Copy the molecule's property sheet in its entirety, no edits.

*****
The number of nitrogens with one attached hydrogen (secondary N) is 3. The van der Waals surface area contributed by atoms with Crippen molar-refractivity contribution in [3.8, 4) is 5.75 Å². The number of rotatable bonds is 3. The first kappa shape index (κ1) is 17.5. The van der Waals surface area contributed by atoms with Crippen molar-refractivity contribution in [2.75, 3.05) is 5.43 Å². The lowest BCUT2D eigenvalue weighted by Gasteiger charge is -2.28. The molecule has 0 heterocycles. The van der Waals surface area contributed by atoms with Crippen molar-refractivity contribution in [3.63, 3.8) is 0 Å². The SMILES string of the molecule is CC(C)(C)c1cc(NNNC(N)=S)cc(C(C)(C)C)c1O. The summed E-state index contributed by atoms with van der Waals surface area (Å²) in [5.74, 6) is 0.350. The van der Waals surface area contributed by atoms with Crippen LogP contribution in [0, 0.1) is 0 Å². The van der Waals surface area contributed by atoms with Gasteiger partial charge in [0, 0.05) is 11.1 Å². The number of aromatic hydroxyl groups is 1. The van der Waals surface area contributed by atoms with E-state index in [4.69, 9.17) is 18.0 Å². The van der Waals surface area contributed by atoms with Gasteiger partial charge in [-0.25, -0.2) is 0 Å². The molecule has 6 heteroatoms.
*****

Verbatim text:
The number of nitrogens with one attached hydrogen (secondary N) is 3. The van der Waals surface area contributed by atoms with Crippen molar-refractivity contribution in [3.8, 4) is 5.75 Å². The number of rotatable bonds is 3. The first kappa shape index (κ1) is 17.5. The van der Waals surface area contributed by atoms with Crippen molar-refractivity contribution in [2.75, 3.05) is 5.43 Å². The lowest BCUT2D eigenvalue weighted by Gasteiger charge is -2.28. The molecule has 0 heterocycles. The van der Waals surface area contributed by atoms with Crippen molar-refractivity contribution in [3.63, 3.8) is 0 Å². The SMILES string of the molecule is CC(C)(C)c1cc(NNNC(N)=S)cc(C(C)(C)C)c1O. The summed E-state index contributed by atoms with van der Waals surface area (Å²) in [5.74, 6) is 0.350. The van der Waals surface area contributed by atoms with Crippen LogP contribution in [0, 0.1) is 0 Å². The van der Waals surface area contributed by atoms with Gasteiger partial charge in [0, 0.05) is 11.1 Å². The number of aromatic hydroxyl groups is 1. The van der Waals surface area contributed by atoms with E-state index in [4.69, 9.17) is 18.0 Å². The van der Waals surface area contributed by atoms with Gasteiger partial charge in [-0.25, -0.2) is 0 Å². The molecule has 6 heteroatoms.